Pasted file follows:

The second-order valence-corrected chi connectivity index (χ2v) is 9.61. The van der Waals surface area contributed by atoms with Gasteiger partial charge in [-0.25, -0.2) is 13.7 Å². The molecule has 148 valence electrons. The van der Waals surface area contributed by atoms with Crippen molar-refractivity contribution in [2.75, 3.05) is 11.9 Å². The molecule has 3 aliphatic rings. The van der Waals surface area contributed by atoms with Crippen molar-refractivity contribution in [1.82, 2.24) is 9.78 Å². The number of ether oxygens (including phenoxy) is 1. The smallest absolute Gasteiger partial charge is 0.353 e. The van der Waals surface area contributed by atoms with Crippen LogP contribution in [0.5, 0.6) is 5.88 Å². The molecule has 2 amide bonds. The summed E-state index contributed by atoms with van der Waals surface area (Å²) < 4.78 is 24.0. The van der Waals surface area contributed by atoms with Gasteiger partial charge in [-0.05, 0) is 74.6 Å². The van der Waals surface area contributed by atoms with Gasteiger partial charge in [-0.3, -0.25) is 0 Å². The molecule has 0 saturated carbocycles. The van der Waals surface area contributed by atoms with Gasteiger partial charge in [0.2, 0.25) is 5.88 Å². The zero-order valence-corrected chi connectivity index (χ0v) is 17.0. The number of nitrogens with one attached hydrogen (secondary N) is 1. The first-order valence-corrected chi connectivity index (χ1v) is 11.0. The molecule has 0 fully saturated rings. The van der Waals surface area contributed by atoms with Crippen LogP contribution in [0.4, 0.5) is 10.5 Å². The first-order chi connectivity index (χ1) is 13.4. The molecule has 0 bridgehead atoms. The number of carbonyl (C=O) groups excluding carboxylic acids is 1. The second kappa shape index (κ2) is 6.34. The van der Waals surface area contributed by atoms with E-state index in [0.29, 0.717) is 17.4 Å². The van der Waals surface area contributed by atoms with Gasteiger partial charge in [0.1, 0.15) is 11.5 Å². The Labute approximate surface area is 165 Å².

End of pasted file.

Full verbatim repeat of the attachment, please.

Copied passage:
The second-order valence-corrected chi connectivity index (χ2v) is 9.61. The van der Waals surface area contributed by atoms with Gasteiger partial charge in [-0.25, -0.2) is 13.7 Å². The molecule has 148 valence electrons. The van der Waals surface area contributed by atoms with Crippen molar-refractivity contribution in [2.75, 3.05) is 11.9 Å². The molecule has 3 aliphatic rings. The van der Waals surface area contributed by atoms with Crippen molar-refractivity contribution in [1.82, 2.24) is 9.78 Å². The number of ether oxygens (including phenoxy) is 1. The smallest absolute Gasteiger partial charge is 0.353 e. The van der Waals surface area contributed by atoms with Crippen LogP contribution in [0.5, 0.6) is 5.88 Å². The molecule has 2 amide bonds. The summed E-state index contributed by atoms with van der Waals surface area (Å²) < 4.78 is 24.0. The van der Waals surface area contributed by atoms with Gasteiger partial charge in [-0.05, 0) is 74.6 Å². The van der Waals surface area contributed by atoms with Gasteiger partial charge in [-0.3, -0.25) is 0 Å². The molecule has 0 saturated carbocycles. The van der Waals surface area contributed by atoms with Gasteiger partial charge in [0.2, 0.25) is 5.88 Å². The zero-order valence-corrected chi connectivity index (χ0v) is 17.0. The number of nitrogens with one attached hydrogen (secondary N) is 1. The first-order valence-corrected chi connectivity index (χ1v) is 11.0. The molecule has 0 fully saturated rings. The van der Waals surface area contributed by atoms with Crippen LogP contribution in [0.4, 0.5) is 10.5 Å². The first-order chi connectivity index (χ1) is 13.4. The molecule has 0 bridgehead atoms. The number of carbonyl (C=O) groups excluding carboxylic acids is 1. The second kappa shape index (κ2) is 6.34. The van der Waals surface area contributed by atoms with E-state index in [0.29, 0.717) is 17.4 Å². The van der Waals surface area contributed by atoms with Gasteiger partial charge in [0.1, 0.15) is 11.5 Å². The Labute approximate surface area is 165 Å².